David Bowie – The Goblin King

Labyrinth (1986) Photo by Caitlin Black
Labyrinth is a movie which many people turn to for a bit of nostalgia, it is a family friendly film which many people will have grown up with. Personally, I only came across this film due to being a massive David Bowie fan and was interested in any acting work he had done.

When I watched this film I did not have high expectation but I found myself very entertained and my respect for David Bowie as an actor as well as a singer had grown. Throughout the movie, I found myself laughing at several moments and my heart was warmed.

Something I think makes this film so unique is the use of puppets and the creativity it used for each and every character. Nowadays, we would look back and think of the special effects used as poor but I think they were very ahead of their time and even though the editing is dated, I believe it adds to the nostalgic quality of the film.

The acting in this film is very good from both Jennifer Connelly and David Bowie. Jennifer, who was still fairly new on the acting scene at the time the film was made, shows us her emotional range and her acting abilities. Whereas David, shows us he truly can do anything, whether it is acting, singing or being a fashion icon.

Although it was not the most successful movie, I believe there is something in this film that everyone can enjoy. It is a must watch for any David Bowie fans.  Adults can watch it and feel nostalgic and have some laughs, or it can be introduced to younger generations and remain a cult classic.


I see you shiver with antici…pation

DVD of the 1975 Classic. Photo by Caitlin Black
It would not be a cult classic blog without the mention of The Rocky Horror Picture Show. The musical which over the past four decades has influenced thousands and has even resulted in audience involvement at midnight screenings with viewers dressing up and bringing props.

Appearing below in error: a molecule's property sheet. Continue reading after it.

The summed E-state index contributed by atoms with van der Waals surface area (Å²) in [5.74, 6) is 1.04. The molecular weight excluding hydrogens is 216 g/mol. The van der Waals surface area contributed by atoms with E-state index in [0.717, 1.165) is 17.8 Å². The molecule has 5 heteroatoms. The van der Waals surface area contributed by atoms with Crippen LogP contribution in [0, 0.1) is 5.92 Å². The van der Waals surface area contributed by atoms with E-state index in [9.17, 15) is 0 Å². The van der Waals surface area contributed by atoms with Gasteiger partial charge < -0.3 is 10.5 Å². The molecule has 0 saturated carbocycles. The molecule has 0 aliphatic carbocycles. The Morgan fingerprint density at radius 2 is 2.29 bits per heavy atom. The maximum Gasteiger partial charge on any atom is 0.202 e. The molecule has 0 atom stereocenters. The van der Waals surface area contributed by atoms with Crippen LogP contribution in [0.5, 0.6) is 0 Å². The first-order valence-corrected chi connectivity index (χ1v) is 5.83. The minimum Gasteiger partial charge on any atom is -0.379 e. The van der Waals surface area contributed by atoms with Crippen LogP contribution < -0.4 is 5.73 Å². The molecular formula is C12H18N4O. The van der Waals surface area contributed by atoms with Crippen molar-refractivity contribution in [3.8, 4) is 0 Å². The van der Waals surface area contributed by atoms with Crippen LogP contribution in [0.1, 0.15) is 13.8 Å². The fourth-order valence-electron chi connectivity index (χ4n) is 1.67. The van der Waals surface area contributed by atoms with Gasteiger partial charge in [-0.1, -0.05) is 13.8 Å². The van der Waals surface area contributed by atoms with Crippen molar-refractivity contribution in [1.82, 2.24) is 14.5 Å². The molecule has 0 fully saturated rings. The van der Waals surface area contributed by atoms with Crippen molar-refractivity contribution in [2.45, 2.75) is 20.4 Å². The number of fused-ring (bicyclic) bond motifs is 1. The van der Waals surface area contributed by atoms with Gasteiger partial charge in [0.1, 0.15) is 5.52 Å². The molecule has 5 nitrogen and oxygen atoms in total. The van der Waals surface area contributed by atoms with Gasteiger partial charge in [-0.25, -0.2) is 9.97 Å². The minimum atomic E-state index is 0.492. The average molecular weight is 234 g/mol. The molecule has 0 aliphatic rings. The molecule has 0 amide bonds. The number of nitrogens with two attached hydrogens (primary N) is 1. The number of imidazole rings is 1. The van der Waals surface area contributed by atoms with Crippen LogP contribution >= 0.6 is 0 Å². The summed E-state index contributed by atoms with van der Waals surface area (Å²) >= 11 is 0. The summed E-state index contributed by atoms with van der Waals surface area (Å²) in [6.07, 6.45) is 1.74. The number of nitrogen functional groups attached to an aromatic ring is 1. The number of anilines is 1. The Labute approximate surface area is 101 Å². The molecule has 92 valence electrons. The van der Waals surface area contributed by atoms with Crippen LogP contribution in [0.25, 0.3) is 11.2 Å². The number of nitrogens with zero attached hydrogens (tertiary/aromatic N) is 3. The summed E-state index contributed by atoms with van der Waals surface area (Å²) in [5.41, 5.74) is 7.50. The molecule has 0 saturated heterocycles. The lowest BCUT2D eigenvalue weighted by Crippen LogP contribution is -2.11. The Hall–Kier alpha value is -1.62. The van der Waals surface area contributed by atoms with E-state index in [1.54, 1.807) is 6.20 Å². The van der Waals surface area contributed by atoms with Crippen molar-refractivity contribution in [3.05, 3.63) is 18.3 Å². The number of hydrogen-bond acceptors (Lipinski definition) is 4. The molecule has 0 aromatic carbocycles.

For me, the songs are one of the factors which really make the film. The opening number ‘Science Fiction/Double Feature‘ sets up the film well, with only a pair of lips being shown on screen for the majority of the number. The song makes use of several references to culture in order to foreshadow some events of the film. This song is used again at the end credits with the lyrics adapted in order to summarise the plot. Every song featured in this classic is very catchy and deals with the issues of the film in a lighthearted manner which I think is very clever as it helps the audience deal with the themes of the film whilst remaining enjoyable to watch.

Tim Curry, who in his feature film debut, gives the performance of a lifetime playing the eccentric Frank-N-Furter, a role which I can only imagine was both mentally and physically challenging (considering he spends the entire film wearing heels). Curry’s character is truly inspirational to many as he demonstrates how important it is to be yourself. As Frank-N-Furter says; “Don’t dream it, be it”.

To summarise, for me this film is a massive classic and very enjoyable to watch, the acting from the entire cast is incredible and the songs are never boring. I recommend that everyone gives this film a watch at some point in their life and if it’s not your cup of tea then hopefully you are still able to appreciate the originality of the film.